Holiday Foods: What to Share with Your Pet and What to Keep to Yourself


No matter what’s cooking, your pet is bound to show interest. But, be careful —for as many tasty treats there are, there's just as many dangerous holiday foods for pets.

Fueled by instincts, appetite, and possibly even boredom, pets tend to hang around when the family “chef” occupies the kitchen. They linger under foot, providing great company (albeit while crowding kitchen space) while eagerly awaiting a dropped food morsel.

But the tempting aromas that waft from a kitchen during the holiday season can send your pets into a downright tizzy. The smell smorgasbord created by roasted turkey, smoked ham, and garlic mashed potatoes is enough to drive them dog wild and cat crazy.

It’s the season of giving, and you want to share your holiday feast with your pet. While it’s generally not advisable to serve pets people food — and there are many dangerous holiday foods for pets — there are some exceptions. Here’s our lists of foods to offer or omit from your dog or cat this holiday season.

Holiday Foods to Share with Your Pet

It’s worth stating again – in general, it’s recommended not to serve your food to your pet, or to at least consult your veterinarian before doing so. However, during a special occasion like a holiday dinner, there are a few items you can add scraps of to your pet’s dish once your meal is complete, provided you practice moderation and common sense:

  • Lean, white meat: Provided excess fat has been removed and it’s devoid of bones, a small, cut-up piece of chicken or turkey typically provides a safe source of protein for your dog or cat. Plus, your pet will salivate with delight upon receiving this tasty treat.
  • Select vegetables: Certain veggies – including carrots, green beans, and cucumber slices – can be shared with your pet. Whether raw or cooked, these veggies should be served without butter and salt. Baby carrots, in particular, represent an exciting, low-calorie treat that can be used for training purposes. Your cat, however, may not show much interest.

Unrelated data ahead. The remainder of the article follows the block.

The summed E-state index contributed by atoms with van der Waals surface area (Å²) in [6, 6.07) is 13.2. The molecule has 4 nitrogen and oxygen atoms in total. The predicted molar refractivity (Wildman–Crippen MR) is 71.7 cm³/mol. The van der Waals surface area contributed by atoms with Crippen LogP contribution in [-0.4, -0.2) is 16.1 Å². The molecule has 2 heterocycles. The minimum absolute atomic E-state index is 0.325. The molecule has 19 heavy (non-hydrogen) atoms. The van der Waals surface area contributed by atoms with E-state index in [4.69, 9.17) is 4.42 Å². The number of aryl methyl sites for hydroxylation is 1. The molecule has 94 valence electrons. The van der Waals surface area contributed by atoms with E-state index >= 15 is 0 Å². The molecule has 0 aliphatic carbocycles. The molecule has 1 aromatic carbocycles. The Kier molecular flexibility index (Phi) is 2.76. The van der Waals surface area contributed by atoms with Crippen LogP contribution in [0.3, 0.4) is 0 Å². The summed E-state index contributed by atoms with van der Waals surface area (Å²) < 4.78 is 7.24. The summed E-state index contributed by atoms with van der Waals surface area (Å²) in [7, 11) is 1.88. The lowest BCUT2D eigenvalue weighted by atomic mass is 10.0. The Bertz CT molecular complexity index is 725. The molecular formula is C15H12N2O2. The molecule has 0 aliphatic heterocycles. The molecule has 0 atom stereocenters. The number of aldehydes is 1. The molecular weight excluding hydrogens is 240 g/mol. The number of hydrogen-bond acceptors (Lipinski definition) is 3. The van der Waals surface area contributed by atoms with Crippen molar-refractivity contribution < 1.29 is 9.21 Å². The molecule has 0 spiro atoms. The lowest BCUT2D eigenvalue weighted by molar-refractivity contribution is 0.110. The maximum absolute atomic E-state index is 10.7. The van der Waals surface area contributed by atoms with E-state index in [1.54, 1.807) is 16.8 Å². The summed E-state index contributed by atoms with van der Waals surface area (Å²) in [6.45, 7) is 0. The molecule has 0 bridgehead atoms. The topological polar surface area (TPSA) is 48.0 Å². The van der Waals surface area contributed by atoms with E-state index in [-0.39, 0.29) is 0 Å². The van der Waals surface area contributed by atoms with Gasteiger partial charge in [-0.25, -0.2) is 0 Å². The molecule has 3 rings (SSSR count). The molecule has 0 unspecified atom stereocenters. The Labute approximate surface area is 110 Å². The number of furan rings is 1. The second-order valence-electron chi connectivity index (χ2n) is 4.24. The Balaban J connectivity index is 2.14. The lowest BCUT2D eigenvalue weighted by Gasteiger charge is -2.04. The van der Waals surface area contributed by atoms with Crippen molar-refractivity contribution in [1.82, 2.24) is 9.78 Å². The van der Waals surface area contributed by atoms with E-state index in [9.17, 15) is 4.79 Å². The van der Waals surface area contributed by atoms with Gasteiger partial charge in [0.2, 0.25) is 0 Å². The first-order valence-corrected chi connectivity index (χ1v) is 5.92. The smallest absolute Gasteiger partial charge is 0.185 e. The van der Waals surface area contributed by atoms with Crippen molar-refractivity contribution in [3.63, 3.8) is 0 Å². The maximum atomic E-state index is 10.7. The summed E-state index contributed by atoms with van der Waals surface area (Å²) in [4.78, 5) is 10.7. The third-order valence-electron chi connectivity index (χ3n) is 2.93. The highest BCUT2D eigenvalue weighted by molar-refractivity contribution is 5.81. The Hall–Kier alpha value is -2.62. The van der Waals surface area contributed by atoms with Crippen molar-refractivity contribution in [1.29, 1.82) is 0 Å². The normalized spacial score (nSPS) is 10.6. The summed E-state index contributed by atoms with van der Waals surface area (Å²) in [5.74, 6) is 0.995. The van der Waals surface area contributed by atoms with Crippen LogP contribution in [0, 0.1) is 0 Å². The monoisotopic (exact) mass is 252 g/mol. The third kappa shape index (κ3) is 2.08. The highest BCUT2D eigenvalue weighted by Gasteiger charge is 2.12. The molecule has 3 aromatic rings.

• Turkey Broth: Whether canned or homemade, most turkey broths can be used to enhance traditional dog and cat foods. By pouring a small quantity over your pet’s dry food, you can add moisture and flavor that will incite their taste buds.
  • White rice: Often used to calm a pet’s upset stomach, white rice can also serve as a special-occasion snack – especially when mixed with turkey broth or small pieces of white chicken.

Holiday Foods to Keep to Yourself — Avoid These Dangerous Holiday Foods for Pets

While it may be difficult to resist a sorrowful face or ignore a persistent whimper or meow, most delectable holiday foods simply have no business on a pet’s plate. Stay true to your convictions, despite your pet’s protest, and remind yourself you’re doing your dog or cat a favor by withholding these items.

In particular, holiday foods that are fatty, spicy, or sweet should be omitted from your pet’s diet. While you’re readily aware these taste categories encompass the bulk of food deliciousness, your pet doesn’t need to know that (and has a different taste palate anyway).

Special care must be made to prevent your dog or cat from obtaining the following toxic holiday food items:

  • Alcohol: In addition to causing intoxication, consumption of alcohol can throw off a pet’s acidity balance, potentially causing coma or death.
  • Meat bones: As a choking hazard and a possible cause of intestinal bleeding, bones must be removing from any lean meat you serve to your dog.
  • Chocolate: While many pet owners are aware of this risk, it can’t be overstated. Chocolate can wreak havoc on a pet’s heart and nervous systems.
  • Corn on the cob: When consumed, a corn cob is likely to get lodged in a pet’s intestines, causing risk of an intestinal blockage.
  • Nuts: While most varieties should be avoided, Macadamia nuts, in particular, must be kept away from pets for fear of damaging their digestive tracts.
  • Onions: Your aunt’s famous cheesy onion casserole is not appropriate for your pet. Poisonous for both dogs and cats, onion consumption can result in anemia for pets.
  • Sugar: Keep the candy canes and cookies away from your dog or cat. Similar to with humans, excessive sugar consumption increases the risk of dental issues, obesity, and diabetes for pets.

When in doubt regarding a certain holiday food, it’s best to simply withhold that item from your pet until you can consult your veterinarian. With a proper approach to food-sharing (or lack thereof) this holiday season, you can ensure your pet enjoys a special treat while also maximizing the chance your beloved animal will continue to experience holidays for many years to come.


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